Richard II, Old Vic, London

There's no virtue like necessity as Spacey gives an eloquent answers to his critics
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The Independent Culture

The point being that the divine right of kings means nothing if your number's up with the voters. This play received 40 performances when first produced - a huge amount in those days - and Queen Elizabeth I (who gave us that statistic) knew her Bard was tackling a serious problem - the problem of government when embodied in a single person.

The deliberately patterned speech of Richard II, much of it in sonnet form, one of the few Shakespeare plays Trevor Nunn has never directed before, has conned us into thinking the verse should be declaimed by a romantic saint in the Gielgud tradition. From David Warner to Ian McKellen, Jeremy Irons and Samuel West this has always been the case, though West was refreshingly priggish.

Spacey shows us a decisive professional in the banishment of Bolingbroke, his nemesis, and a man who simply cannot believe the evidence of his own rejection. Nunn's production, in modern dress, shows video footage of black Daimler processions, crowds of protestors and endless repeats of John of Gaunt's "sceptr'd isle" speech. The national mood changes around Richard in favour of Bolingbroke, the returning hero, the Gordon Brown to a nation's Tony Blair.

Nunn has always had the knack of making the most difficult plays seem easy in modern dress. He once made Timon of Athens look like a David Hare play. The trick works brilliantly here, with the lords assembled in ermine robes in wooden pews in a rough likeness of the House of Lords.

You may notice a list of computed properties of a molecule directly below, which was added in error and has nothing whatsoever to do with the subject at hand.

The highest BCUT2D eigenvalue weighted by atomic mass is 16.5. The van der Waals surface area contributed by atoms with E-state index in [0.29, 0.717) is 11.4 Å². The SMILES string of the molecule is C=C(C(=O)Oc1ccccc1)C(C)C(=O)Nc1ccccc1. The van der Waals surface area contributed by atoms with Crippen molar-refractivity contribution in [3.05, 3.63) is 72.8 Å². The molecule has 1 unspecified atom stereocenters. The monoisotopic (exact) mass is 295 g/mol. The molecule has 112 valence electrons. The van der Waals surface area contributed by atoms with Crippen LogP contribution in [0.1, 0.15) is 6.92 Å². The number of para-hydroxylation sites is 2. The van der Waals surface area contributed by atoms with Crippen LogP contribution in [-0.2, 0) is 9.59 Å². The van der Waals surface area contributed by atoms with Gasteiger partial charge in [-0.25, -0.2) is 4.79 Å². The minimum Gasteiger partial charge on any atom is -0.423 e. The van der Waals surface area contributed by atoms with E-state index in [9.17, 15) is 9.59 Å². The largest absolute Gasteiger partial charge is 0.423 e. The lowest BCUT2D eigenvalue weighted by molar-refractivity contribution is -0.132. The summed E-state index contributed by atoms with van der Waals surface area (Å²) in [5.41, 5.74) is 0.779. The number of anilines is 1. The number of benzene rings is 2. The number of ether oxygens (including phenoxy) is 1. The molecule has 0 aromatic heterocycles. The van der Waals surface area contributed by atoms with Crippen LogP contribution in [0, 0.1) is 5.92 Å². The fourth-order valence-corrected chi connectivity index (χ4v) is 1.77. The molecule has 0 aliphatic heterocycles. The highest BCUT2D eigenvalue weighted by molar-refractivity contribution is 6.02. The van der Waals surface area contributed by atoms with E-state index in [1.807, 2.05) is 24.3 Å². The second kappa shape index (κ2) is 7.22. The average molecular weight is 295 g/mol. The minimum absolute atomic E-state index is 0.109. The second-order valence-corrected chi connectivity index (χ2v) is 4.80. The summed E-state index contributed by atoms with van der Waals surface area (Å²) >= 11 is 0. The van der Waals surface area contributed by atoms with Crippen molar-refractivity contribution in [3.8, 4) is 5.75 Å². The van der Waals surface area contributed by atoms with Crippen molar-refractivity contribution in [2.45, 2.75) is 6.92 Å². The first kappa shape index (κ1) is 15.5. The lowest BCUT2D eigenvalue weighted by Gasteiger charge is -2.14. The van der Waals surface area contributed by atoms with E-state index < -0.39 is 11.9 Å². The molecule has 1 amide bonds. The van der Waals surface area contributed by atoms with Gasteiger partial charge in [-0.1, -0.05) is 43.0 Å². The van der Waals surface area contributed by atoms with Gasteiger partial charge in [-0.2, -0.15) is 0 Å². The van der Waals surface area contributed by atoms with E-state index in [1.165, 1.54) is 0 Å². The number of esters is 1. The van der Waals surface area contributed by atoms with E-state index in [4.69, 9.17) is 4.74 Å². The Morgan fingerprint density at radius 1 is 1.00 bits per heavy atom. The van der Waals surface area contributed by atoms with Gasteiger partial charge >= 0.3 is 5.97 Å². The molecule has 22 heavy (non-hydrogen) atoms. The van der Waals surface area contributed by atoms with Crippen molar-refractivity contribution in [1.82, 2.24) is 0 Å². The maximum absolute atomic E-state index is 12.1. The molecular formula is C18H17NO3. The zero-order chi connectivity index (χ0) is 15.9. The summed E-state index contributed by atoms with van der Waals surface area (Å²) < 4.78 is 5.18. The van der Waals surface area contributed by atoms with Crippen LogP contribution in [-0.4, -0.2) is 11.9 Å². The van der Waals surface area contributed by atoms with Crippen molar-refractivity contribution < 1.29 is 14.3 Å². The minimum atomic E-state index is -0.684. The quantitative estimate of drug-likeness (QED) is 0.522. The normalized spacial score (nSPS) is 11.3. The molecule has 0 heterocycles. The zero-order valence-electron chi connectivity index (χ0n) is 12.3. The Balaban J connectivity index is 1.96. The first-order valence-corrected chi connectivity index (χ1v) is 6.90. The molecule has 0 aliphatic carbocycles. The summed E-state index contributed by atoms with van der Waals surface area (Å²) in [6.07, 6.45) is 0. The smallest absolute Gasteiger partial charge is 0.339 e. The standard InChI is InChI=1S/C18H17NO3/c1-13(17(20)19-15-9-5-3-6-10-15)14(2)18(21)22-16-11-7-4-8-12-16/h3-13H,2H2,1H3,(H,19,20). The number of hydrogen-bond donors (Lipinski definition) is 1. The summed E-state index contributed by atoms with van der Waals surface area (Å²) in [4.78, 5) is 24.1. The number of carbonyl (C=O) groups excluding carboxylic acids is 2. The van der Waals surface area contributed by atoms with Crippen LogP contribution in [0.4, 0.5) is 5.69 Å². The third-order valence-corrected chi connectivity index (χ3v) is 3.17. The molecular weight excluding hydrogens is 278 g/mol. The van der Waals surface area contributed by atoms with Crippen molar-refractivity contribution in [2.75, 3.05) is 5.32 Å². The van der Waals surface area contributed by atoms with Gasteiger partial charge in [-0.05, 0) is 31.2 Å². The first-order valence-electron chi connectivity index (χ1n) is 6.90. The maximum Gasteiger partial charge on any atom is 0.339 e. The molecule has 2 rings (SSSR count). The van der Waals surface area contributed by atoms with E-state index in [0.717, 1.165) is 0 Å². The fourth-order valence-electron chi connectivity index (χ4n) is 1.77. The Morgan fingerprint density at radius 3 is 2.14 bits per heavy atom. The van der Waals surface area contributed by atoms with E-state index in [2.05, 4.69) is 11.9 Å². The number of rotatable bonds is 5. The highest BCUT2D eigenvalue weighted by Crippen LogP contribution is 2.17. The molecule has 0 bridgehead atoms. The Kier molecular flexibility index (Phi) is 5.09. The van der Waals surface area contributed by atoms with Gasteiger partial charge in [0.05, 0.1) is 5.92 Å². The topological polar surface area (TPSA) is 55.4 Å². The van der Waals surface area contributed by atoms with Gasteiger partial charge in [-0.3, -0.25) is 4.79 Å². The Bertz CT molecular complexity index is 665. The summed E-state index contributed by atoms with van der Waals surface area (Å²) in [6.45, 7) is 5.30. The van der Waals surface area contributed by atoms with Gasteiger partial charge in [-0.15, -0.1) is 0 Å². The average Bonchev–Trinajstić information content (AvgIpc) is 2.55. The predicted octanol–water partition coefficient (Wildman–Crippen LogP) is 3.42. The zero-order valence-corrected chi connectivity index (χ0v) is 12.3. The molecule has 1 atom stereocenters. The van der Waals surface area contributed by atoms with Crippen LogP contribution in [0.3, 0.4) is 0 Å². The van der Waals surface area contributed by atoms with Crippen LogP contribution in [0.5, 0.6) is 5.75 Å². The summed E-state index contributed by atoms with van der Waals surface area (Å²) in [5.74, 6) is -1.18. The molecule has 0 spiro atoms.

Last night was further enlivened by an electricity surge resulting from an area-wide power failure that gave the impression of instant Brechtianism, with working lights and follow spots making up the design shortfall. The elegant stage manager in a beige suit and clipboard who spoke to us either side of the interval was a perfect example of the New Labour (feminine) pragmatism at the court of King Richard.

Spacey's Richard exchanges his large kingdom for a little grave in a burst of anger. Unlike the greatest RSC productions - and the best ever was John Barton's with Ian Richardson and Richard Pasco alternating in the lead roles - Nunn and Spacey give short shrift to the emblematic imagery of the sun ("Down, down I come, like glist'ring Phaeton" is shrugged off in a minute) and the seesaw pageantry.

Instead, we have a continuous mobility of action with wonderful set pieces, notably when the York family uncover their son's treachery in a plush apartment, a stark reading of the garden scene where a French-sounding queen encounters the poetic workers, and a riveting prison finale at Pomfret, with Spacey leaping on a radiator to proclaim that while he has wasted time, now Time wastes him. You don't really get the connection to a man's soul but the play works somehow inversely as a political icon searching for an escape through self-expression.

Nunn's production contains some outstanding support from Ben Miles as Bolingbroke, a smiling, devious Spacey alternative; Julian Glover as John of Gaunt, going seriously off message halfway through his great speech; Oliver Cotton as a painfully appeasing Earl of Northumberland; and, especially, Peter Eyre as the turncoat Duke of York.

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